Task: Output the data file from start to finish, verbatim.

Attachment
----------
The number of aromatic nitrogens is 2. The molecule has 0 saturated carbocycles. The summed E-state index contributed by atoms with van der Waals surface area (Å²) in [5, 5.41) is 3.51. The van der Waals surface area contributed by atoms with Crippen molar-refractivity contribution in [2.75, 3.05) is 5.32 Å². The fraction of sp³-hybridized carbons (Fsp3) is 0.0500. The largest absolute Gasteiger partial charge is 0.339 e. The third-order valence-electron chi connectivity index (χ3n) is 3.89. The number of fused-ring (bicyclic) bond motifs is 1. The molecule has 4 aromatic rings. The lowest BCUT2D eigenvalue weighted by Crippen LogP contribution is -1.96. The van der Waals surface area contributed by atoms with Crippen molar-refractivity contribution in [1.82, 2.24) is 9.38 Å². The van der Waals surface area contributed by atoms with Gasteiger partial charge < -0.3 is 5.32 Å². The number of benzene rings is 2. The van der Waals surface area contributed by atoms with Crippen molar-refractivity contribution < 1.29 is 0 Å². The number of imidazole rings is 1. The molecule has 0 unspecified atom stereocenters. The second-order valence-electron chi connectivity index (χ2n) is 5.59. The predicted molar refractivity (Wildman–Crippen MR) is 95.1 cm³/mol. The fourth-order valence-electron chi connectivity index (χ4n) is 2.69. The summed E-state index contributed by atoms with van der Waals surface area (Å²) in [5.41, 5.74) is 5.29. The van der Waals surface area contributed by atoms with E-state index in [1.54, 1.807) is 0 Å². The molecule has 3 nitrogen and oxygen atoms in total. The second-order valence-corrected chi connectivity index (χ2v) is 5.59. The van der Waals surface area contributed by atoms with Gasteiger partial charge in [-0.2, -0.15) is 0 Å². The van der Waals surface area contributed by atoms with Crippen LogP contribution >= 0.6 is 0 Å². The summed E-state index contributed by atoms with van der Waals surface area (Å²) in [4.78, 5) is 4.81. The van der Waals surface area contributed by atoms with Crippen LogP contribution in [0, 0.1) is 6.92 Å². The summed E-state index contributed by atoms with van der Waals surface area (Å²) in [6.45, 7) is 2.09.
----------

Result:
The number of aromatic nitrogens is 2. The molecule has 0 saturated carbocycles. The summed E-state index contributed by atoms with van der Waals surface area (Å²) in [5, 5.41) is 3.51. The van der Waals surface area contributed by atoms with Crippen molar-refractivity contribution in [2.75, 3.05) is 5.32 Å². The fraction of sp³-hybridized carbons (Fsp3) is 0.0500. The largest absolute Gasteiger partial charge is 0.339 e. The third-order valence-electron chi connectivity index (χ3n) is 3.89. The number of fused-ring (bicyclic) bond motifs is 1. The molecule has 4 aromatic rings. The lowest BCUT2D eigenvalue weighted by Crippen LogP contribution is -1.96. The van der Waals surface area contributed by atoms with Crippen molar-refractivity contribution in [1.82, 2.24) is 9.38 Å². The van der Waals surface area contributed by atoms with Gasteiger partial charge < -0.3 is 5.32 Å². The number of benzene rings is 2. The van der Waals surface area contributed by atoms with Crippen molar-refractivity contribution < 1.29 is 0 Å². The number of imidazole rings is 1. The molecule has 0 unspecified atom stereocenters. The second-order valence-electron chi connectivity index (χ2n) is 5.59. The predicted molar refractivity (Wildman–Crippen MR) is 95.1 cm³/mol. The fourth-order valence-electron chi connectivity index (χ4n) is 2.69. The summed E-state index contributed by atoms with van der Waals surface area (Å²) in [5.41, 5.74) is 5.29. The van der Waals surface area contributed by atoms with E-state index in [1.54, 1.807) is 0 Å². The molecule has 3 nitrogen and oxygen atoms in total. The second-order valence-corrected chi connectivity index (χ2v) is 5.59. The van der Waals surface area contributed by atoms with Gasteiger partial charge in [-0.2, -0.15) is 0 Å². The van der Waals surface area contributed by atoms with Crippen LogP contribution >= 0.6 is 0 Å². The summed E-state index contributed by atoms with van der Waals surface area (Å²) in [4.78, 5) is 4.81. The van der Waals surface area contributed by atoms with Crippen LogP contribution in [0, 0.1) is 6.92 Å². The summed E-state index contributed by atoms with van der Waals surface area (Å²) in [6.45, 7) is 2.09.